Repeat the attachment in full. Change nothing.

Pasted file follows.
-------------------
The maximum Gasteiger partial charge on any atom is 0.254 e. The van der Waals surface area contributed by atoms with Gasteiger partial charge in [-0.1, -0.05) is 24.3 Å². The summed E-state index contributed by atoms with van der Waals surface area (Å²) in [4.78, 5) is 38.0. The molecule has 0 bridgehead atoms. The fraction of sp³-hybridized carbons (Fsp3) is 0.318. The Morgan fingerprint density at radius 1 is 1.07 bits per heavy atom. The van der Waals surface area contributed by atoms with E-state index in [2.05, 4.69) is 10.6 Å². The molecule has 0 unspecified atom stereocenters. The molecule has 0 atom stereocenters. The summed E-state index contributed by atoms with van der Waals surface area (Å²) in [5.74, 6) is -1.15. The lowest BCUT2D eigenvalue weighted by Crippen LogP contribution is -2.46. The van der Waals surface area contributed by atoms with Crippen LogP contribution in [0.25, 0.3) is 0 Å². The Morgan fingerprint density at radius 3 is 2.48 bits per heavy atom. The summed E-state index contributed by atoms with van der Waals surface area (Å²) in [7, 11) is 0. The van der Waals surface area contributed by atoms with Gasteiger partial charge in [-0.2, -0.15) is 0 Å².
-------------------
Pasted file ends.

The maximum Gasteiger partial charge on any atom is 0.254 e. The van der Waals surface area contributed by atoms with Gasteiger partial charge in [-0.1, -0.05) is 24.3 Å². The summed E-state index contributed by atoms with van der Waals surface area (Å²) in [4.78, 5) is 38.0. The molecule has 0 bridgehead atoms. The fraction of sp³-hybridized carbons (Fsp3) is 0.318. The Morgan fingerprint density at radius 1 is 1.07 bits per heavy atom. The van der Waals surface area contributed by atoms with E-state index in [2.05, 4.69) is 10.6 Å². The molecule has 0 unspecified atom stereocenters. The molecule has 0 atom stereocenters. The summed E-state index contributed by atoms with van der Waals surface area (Å²) in [5.74, 6) is -1.15. The lowest BCUT2D eigenvalue weighted by Crippen LogP contribution is -2.46. The van der Waals surface area contributed by atoms with Crippen LogP contribution in [0.25, 0.3) is 0 Å². The Morgan fingerprint density at radius 3 is 2.48 bits per heavy atom. The summed E-state index contributed by atoms with van der Waals surface area (Å²) in [7, 11) is 0. The van der Waals surface area contributed by atoms with Gasteiger partial charge in [-0.2, -0.15) is 0 Å².